Bupa Care Services has been ordered to pay a rest home nurse more than $10,000 for unjust dismissal following accusations she physically abused residents during showering.
The Employment Relations Authority ordered the healthcare company to pay the nurse three months of lost wages and $10,000 compensation for humiliation, loss of dignity and injury to feeling.
The South Island worker, who the Herald decided not to name, was employed as a registered nurse by a rest home from May 2011 to June 2014.
The rest home dismissed the nurse following an investigation into serious misconduct following two allegations that she had physically abused two elderly residents by “inserting her finger into their anuses while assisting them with showering”.
The nurse denied the claims but was dismissed by the company.
She claimed her dismissal was unjustified.
The nurse had a rocky relationship with her employer and was investigated for two disciplinary and two performance concerns.
She was earlier investigated for “discrimination” for delaying to give one resident a cup of tea and alleged denying another resident a slice of bread.
Her employer also investigated an allegation that when drying a residents back after showering she “put her finger in a towel and inserted it in her ‘back passage’.”
She was also accused of poor time management but denied all allegations and concerns voiced by Bupa. She was given a verbal warning, and later placed on a performance improvement plan.
In February 2014 the nurse was given a first written warning due to “failure to meet her performance improvement plan”.
She told the authority she was not happy with the company’s treatment of her during that period.
In May 2014, a second resident complained to a caregiver that she did not want the nurse to shower her. The resident later told the caregiver that the nurse had behaved inappropriately when showering her.
The nurse’s manager later called her to discuss possible suspension and then issued a letter confirming suspension.
Bupa issued her with three letters, the first confirmed her suspension in response to the allegations made by the two residents, the second invited her to attend a disciplinary meeting to discuss performance issues and the third sought to set out the allegations made and possible breaches of her employment agreement and Bupa’s code of conduct.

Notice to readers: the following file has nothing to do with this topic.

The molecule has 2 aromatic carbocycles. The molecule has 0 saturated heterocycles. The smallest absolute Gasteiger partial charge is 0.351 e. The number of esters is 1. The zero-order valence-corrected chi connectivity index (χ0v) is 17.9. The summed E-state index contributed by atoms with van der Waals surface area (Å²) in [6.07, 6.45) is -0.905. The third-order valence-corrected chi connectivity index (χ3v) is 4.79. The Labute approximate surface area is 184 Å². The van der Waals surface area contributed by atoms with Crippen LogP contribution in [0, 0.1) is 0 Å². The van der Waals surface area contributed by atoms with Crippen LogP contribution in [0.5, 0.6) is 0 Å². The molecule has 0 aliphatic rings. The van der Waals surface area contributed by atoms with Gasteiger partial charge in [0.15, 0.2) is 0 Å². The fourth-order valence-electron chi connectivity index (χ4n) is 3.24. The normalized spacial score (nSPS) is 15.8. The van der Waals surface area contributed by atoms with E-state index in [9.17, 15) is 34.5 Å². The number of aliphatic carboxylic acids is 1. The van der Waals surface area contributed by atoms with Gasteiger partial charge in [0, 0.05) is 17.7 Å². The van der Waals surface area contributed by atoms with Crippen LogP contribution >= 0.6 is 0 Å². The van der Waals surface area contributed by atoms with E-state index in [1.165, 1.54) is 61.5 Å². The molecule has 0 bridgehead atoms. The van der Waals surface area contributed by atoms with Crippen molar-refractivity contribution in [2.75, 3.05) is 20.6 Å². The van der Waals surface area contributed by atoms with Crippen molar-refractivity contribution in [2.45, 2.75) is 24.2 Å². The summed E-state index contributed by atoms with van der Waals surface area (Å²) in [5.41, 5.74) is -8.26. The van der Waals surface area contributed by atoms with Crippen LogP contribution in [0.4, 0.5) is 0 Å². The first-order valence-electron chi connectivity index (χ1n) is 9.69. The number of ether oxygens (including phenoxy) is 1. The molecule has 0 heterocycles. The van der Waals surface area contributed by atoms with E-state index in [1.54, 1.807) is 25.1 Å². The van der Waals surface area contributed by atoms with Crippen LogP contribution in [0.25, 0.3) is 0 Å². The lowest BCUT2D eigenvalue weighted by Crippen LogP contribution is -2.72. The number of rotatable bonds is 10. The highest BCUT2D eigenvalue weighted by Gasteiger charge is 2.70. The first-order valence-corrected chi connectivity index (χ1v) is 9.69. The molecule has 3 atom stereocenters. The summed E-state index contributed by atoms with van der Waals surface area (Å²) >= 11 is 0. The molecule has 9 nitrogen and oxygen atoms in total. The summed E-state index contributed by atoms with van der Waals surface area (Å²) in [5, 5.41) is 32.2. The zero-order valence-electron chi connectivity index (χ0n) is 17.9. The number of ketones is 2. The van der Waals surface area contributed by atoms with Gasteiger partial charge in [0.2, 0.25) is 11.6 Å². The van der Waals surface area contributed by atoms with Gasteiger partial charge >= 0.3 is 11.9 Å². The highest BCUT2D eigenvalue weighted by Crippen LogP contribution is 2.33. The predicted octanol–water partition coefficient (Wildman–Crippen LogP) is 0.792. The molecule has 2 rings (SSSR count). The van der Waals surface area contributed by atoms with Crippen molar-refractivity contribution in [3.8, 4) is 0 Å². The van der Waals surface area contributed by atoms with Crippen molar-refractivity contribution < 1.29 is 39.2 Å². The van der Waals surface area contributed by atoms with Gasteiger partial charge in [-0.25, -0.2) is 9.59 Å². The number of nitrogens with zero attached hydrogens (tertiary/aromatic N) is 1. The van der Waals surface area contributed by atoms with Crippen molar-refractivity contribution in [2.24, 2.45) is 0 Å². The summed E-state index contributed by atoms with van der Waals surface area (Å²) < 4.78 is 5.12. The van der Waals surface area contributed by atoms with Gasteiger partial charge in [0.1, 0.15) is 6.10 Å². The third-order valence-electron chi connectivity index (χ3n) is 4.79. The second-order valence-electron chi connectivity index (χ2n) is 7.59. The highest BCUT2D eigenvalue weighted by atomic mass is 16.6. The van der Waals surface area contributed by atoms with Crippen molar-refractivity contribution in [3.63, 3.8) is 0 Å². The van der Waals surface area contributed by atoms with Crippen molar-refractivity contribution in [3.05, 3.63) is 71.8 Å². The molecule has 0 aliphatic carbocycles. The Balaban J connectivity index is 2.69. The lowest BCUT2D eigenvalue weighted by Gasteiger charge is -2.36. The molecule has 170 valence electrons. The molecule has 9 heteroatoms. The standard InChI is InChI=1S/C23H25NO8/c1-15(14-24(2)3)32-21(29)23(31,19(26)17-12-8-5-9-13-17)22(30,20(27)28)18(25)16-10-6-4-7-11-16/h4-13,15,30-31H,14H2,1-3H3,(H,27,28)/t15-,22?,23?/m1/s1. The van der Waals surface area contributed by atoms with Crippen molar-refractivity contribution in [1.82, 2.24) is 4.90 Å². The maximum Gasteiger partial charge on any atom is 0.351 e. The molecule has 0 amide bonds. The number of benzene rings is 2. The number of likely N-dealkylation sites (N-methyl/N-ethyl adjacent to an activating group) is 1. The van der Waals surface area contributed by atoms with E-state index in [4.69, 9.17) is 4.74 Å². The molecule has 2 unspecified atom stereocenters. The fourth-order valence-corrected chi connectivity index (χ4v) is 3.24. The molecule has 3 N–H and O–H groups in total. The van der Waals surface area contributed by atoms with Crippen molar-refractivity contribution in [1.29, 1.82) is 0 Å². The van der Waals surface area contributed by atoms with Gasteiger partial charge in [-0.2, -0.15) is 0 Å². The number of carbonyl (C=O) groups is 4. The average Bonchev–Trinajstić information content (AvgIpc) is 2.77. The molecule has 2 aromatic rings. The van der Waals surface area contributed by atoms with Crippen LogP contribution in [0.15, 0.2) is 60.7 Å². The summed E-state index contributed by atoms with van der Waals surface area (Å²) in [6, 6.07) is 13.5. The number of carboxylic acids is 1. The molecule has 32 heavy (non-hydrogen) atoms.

The rest home conducted interviews with the residents who said the nurse had “put a finger in her bottom” while drying her and “put a finger in her back passage”.
The nurse was issued a letter that Bupa would report the situation to the New Zealand Nursing Council.
The New Zealand Nurses Organisation lodged a case for personal grievance on the nurse’s behalf for unjustified dismissal.
Bupa informed the police about the allegations. The police launched an investigation. However, after preliminary inquiries it was discontinued and no action was taken against the nurse.
The authority said that on the face of it, Bupa’s investigation appeared “coherent and robust”.
“However, when examined more closely there were several procedural problems with Bupa’s investigation, which called into question its integrity and the likelihood of a lack of fairness being afforded to [the nurse].
“A fair and reasonable of employer, given the uncertainty as to how the complaints arose and, indeed, what they even were, would have sought to clearly establish what the allegations actually were before putting them to [the nurse]”
A Bupa spokeswoman said the company was disappointed with outcome of the case but would not be appealing the decision.
“We’re a proud employer of over 4,000 people in New Zealand and our people are central to everything we do. We’ll take learnings from this case to improve our practices and to reflect the culture we aim for,” the spokeswoman said.
The nurse told the ERA she was very upset and distressed by the whole ordeal and was awarded $10,000 in compensation.